Nearly a third of anti-malaria medicines available in Cameroon, Ethiopia, Ghana, Kenya, Nigeria and Tanzania are substandard and possibly counterfeit, according to the latest WHO survey of antimalarials, released today (25 February).
One in ten samples shows "extreme'" deviations in active ingredients or other standards — which could have life-threatening implications, says the survey.
The highest incidence of failure was in Nigeria, with two-thirds of all samples failing WHO quality tests.
"That means in Nigeria a patient is more likely to be treated with a substandard drug than one which meets quality specifications," said Lembit Rägo, the WHO's coordinator for quality assurance and medicines safety.
Ghana and Cameroon, with failure rates of 39 per cent and 37 per cent respectively, are not doing particularly well either.
Ethiopia, Kenya and Tanzania fared better, with failure rates of below 11 per cent. In these countries the WHO regards the quality of antimalarials to be reasonably under control. In Ethiopia no samples failed, in part because of a tight regulatory regime.
Kenya's failure rate of five per cent was a big improvement from studies carried out in 2003 when the failure rate for some samples was as high as 54 per cent.
Countries with domestic production of antimalarials fared slightly worse.
"It seems that regulators are focusing mainly on the quality of imports," said Jitko Sabatova, the WHO's technical officer responsible for pre-qualification of quality control labs.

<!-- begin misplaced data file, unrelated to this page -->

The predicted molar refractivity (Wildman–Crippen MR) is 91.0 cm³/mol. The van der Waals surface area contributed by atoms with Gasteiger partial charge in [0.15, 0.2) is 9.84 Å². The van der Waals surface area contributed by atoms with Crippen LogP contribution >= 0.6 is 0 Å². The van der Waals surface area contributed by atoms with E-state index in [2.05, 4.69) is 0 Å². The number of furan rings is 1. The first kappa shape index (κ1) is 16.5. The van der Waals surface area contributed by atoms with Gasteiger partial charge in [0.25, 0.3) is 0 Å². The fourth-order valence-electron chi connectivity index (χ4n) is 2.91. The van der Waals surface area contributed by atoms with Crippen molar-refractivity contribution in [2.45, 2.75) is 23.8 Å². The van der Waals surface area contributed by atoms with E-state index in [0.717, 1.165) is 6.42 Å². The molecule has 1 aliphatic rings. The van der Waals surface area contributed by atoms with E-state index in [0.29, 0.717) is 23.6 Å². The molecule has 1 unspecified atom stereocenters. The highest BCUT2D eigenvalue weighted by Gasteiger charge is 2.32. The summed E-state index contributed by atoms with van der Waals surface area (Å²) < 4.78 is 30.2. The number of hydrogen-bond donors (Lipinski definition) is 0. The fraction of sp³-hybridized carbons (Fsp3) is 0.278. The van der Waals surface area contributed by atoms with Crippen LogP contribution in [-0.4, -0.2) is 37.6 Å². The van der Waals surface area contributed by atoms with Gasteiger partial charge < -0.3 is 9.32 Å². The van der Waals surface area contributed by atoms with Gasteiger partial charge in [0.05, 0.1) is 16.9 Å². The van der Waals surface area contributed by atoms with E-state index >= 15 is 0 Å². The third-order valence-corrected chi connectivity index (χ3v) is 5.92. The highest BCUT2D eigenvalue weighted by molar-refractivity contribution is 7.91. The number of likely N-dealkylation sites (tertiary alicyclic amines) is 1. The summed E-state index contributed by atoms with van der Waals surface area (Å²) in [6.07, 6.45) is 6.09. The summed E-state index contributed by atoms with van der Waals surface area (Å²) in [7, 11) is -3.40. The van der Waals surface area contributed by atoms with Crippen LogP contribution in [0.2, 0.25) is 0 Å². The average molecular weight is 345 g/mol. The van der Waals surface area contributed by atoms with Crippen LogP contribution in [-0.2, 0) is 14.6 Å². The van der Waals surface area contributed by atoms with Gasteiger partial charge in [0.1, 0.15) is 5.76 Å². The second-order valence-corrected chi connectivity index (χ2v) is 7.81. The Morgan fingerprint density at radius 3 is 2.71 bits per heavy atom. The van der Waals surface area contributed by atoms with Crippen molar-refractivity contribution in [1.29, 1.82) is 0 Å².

Sabatova told SciDev.Net that countries with the smallest number of suppliers to the market tended to have lower failure rates.
Although the health implications of failing drugs was not examined in the survey, and the WHO did not distinguish between counterfeit and substandard drugs in its overall statistics, the organisation said the results should not be regarded as "catastrophic" in health terms.
But it pointed to important gaps in regulation and quality control within countries.
And Rägo said that international funds that are providing funding for a large proportion of antimalarials on the continent are exacerbating the situation. The Global Fund to Fight AIDS, Tuberculosis and Malaria and other charities "were [until recently] driven by price — the cheaper the better".
But now they have a better defined quality assurance policy," he said.
Elodie Jambert, pharmaceutical coordinator for the international medical charity Médicins Sans Frontiéres' Campaign for Access to Essential Medicines, in Geneva, told SciDev.Net: "Many donors and countries with weak NMRA [national medicines regulatory authorities] delegate the quality assurance function to procurement agencies.
"Procurement agencies may have the technical knowledge to assess the quality of the medicines but often have pressure from the market to buy medicines of the lowest possible price and their commercial interests may conflict with quality assurance policy."
She added: "The WHO must help to strengthen the national medicines regulatory authorities".